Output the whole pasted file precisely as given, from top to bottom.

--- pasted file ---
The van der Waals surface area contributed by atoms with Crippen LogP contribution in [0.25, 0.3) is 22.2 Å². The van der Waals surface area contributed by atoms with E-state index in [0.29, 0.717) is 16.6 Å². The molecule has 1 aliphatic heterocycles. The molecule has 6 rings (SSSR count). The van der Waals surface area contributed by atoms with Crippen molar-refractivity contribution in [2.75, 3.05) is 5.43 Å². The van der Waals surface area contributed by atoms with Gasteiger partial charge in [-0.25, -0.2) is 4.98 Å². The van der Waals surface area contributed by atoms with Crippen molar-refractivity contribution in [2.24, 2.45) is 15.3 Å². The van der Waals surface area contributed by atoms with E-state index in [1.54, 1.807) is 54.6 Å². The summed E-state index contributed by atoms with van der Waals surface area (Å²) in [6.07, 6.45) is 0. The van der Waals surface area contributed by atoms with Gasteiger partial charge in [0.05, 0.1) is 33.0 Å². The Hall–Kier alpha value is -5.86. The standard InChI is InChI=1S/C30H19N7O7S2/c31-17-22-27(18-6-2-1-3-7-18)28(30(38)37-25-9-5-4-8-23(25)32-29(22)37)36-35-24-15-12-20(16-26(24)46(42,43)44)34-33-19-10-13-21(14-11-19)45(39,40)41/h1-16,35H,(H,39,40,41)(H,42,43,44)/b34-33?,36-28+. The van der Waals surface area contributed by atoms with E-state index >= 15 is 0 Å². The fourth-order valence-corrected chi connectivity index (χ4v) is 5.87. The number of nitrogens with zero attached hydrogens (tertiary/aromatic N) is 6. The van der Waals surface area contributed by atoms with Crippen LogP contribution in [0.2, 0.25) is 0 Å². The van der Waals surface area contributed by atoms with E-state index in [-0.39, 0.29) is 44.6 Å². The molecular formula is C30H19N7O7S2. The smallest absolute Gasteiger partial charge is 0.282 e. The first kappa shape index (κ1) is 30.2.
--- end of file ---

The van der Waals surface area contributed by atoms with Crippen LogP contribution in [0.25, 0.3) is 22.2 Å². The van der Waals surface area contributed by atoms with E-state index in [0.29, 0.717) is 16.6 Å². The molecule has 1 aliphatic heterocycles. The molecule has 6 rings (SSSR count). The van der Waals surface area contributed by atoms with Crippen molar-refractivity contribution in [2.75, 3.05) is 5.43 Å². The van der Waals surface area contributed by atoms with Gasteiger partial charge in [-0.25, -0.2) is 4.98 Å². The van der Waals surface area contributed by atoms with Crippen molar-refractivity contribution in [2.24, 2.45) is 15.3 Å². The van der Waals surface area contributed by atoms with E-state index in [1.54, 1.807) is 54.6 Å². The summed E-state index contributed by atoms with van der Waals surface area (Å²) in [6.07, 6.45) is 0. The van der Waals surface area contributed by atoms with Gasteiger partial charge in [0.05, 0.1) is 33.0 Å². The Hall–Kier alpha value is -5.86. The standard InChI is InChI=1S/C30H19N7O7S2/c31-17-22-27(18-6-2-1-3-7-18)28(30(38)37-25-9-5-4-8-23(25)32-29(22)37)36-35-24-15-12-20(16-26(24)46(42,43)44)34-33-19-10-13-21(14-11-19)45(39,40)41/h1-16,35H,(H,39,40,41)(H,42,43,44)/b34-33?,36-28+. The van der Waals surface area contributed by atoms with E-state index >= 15 is 0 Å². The fourth-order valence-corrected chi connectivity index (χ4v) is 5.87. The number of nitrogens with zero attached hydrogens (tertiary/aromatic N) is 6. The van der Waals surface area contributed by atoms with Crippen LogP contribution in [0.2, 0.25) is 0 Å². The van der Waals surface area contributed by atoms with E-state index in [-0.39, 0.29) is 44.6 Å². The molecular formula is C30H19N7O7S2. The smallest absolute Gasteiger partial charge is 0.282 e. The first kappa shape index (κ1) is 30.2.